The internet and its growth over the past few decades may have dramatically changed how you live your life. You may use the internet and digital programs for work, entertainment and to connect with friends and family.
Since internet usage is now so widespread (the Pew Research Center estimates that approximately 93% of adults in the U.S. use the internet), you may have acquired some digital assets. You should account for these assets in your estate plan to ensure they transfer to the people you want after you die.
1. Compile a list
Begin by putting together a list of all your digital assets to include in your estate plan, so your loved ones know what these assets are and how to find them. These assets may include important passwords to social media and email accounts and any digital property you own, like domain names and virtual currency.
2. Back up your digital information
You may store many of your digital assets on the cloud. As you put together your estate plan, back these assets up onto either a storage device or on your computer, so your loved ones can access them easily after you die.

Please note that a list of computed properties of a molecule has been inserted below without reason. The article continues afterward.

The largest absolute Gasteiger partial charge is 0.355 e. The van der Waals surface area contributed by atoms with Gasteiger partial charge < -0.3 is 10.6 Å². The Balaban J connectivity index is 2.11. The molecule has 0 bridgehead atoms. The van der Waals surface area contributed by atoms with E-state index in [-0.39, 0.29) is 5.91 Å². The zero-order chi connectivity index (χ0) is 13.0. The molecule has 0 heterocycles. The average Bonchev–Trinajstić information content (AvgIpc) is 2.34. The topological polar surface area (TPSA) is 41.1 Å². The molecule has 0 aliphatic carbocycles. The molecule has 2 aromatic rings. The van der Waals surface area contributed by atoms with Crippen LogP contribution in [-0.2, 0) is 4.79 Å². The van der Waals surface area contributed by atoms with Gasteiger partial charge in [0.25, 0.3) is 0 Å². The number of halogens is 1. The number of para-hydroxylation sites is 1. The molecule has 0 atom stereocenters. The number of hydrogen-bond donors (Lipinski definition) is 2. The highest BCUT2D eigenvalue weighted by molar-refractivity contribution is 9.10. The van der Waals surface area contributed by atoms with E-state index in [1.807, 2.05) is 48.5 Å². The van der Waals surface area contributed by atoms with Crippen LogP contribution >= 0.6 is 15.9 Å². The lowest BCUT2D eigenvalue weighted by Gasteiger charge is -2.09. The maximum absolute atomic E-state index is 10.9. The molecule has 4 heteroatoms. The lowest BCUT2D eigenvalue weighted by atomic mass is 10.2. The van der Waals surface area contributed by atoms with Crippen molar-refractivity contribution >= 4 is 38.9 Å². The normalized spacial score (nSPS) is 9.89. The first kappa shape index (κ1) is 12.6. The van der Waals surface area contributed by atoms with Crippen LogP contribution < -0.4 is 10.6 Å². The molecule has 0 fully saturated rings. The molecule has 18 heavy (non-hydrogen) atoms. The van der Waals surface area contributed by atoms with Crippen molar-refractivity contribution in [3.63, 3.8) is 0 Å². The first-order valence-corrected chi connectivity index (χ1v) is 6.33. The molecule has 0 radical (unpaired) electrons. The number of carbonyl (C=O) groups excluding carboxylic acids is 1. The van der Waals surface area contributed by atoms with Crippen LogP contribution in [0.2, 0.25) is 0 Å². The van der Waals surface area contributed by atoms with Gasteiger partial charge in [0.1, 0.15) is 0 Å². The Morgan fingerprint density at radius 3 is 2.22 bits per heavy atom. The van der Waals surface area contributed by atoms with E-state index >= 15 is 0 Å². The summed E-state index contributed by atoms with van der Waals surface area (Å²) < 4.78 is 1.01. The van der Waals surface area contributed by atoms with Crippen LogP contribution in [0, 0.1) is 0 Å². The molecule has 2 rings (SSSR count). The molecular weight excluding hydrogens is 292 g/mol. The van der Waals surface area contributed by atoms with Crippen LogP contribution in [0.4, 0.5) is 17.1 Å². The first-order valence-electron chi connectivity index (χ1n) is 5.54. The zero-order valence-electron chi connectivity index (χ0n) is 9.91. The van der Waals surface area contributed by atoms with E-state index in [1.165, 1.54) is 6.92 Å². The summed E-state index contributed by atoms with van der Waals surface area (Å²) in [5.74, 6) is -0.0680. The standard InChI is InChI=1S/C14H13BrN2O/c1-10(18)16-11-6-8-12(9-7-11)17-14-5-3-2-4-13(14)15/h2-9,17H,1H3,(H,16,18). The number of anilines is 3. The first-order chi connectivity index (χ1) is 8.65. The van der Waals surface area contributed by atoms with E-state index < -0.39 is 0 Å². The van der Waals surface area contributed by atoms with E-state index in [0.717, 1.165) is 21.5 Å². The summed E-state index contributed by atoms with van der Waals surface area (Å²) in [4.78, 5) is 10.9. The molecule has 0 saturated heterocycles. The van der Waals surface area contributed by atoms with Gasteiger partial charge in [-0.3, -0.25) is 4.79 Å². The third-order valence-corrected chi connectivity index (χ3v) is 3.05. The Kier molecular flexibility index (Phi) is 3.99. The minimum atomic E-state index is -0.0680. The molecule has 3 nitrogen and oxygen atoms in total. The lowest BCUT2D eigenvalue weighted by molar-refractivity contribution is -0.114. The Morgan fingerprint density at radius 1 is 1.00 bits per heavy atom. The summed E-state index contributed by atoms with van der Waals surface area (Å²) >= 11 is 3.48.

3. Understand what you own
In some cases, you may have only purchased the license to use a digital asset instead of actually owning it. For example, there may be a limited number of times you can burn music onto a CD.
Update your will, trust and other estate planning documents regularly to include your digital assets. Include language in these documents that gives consent to your beneficiaries to use and access the items you own digitally.